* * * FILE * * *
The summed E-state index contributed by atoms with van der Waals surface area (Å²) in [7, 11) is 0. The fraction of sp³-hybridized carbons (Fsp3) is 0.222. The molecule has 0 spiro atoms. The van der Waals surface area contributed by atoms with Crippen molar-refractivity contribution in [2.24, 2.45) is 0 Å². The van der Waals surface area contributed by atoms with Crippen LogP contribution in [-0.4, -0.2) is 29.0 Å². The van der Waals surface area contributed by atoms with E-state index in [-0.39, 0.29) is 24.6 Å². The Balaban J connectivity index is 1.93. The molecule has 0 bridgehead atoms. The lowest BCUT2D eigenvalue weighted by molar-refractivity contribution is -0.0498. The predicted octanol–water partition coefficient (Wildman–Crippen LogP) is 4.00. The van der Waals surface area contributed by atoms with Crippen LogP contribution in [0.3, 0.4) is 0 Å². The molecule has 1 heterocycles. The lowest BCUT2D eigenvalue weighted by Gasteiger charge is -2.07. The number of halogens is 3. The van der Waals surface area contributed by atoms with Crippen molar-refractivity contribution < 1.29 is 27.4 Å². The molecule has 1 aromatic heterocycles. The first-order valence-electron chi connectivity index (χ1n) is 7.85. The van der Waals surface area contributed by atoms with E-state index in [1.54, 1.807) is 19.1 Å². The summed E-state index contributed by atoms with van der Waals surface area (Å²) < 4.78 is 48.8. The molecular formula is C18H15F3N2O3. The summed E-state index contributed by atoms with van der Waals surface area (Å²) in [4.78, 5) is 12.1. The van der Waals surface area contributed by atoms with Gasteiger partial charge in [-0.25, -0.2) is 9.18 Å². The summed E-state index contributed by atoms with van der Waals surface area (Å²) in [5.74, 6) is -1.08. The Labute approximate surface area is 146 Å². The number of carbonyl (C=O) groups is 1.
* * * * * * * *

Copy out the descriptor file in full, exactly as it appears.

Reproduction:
The summed E-state index contributed by atoms with van der Waals surface area (Å²) in [7, 11) is 0. The fraction of sp³-hybridized carbons (Fsp3) is 0.222. The molecule has 0 spiro atoms. The van der Waals surface area contributed by atoms with Crippen molar-refractivity contribution in [2.24, 2.45) is 0 Å². The van der Waals surface area contributed by atoms with Crippen LogP contribution in [-0.4, -0.2) is 29.0 Å². The van der Waals surface area contributed by atoms with E-state index in [-0.39, 0.29) is 24.6 Å². The Balaban J connectivity index is 1.93. The molecule has 0 bridgehead atoms. The lowest BCUT2D eigenvalue weighted by molar-refractivity contribution is -0.0498. The predicted octanol–water partition coefficient (Wildman–Crippen LogP) is 4.00. The van der Waals surface area contributed by atoms with Crippen LogP contribution in [0.3, 0.4) is 0 Å². The molecule has 1 heterocycles. The lowest BCUT2D eigenvalue weighted by Gasteiger charge is -2.07. The number of halogens is 3. The van der Waals surface area contributed by atoms with Crippen molar-refractivity contribution < 1.29 is 27.4 Å². The molecule has 1 aromatic heterocycles. The first-order valence-electron chi connectivity index (χ1n) is 7.85. The van der Waals surface area contributed by atoms with E-state index in [1.54, 1.807) is 19.1 Å². The summed E-state index contributed by atoms with van der Waals surface area (Å²) < 4.78 is 48.8. The molecular formula is C18H15F3N2O3. The summed E-state index contributed by atoms with van der Waals surface area (Å²) in [4.78, 5) is 12.1. The van der Waals surface area contributed by atoms with Gasteiger partial charge in [-0.25, -0.2) is 9.18 Å². The summed E-state index contributed by atoms with van der Waals surface area (Å²) in [5.74, 6) is -1.08. The Labute approximate surface area is 146 Å². The number of carbonyl (C=O) groups is 1.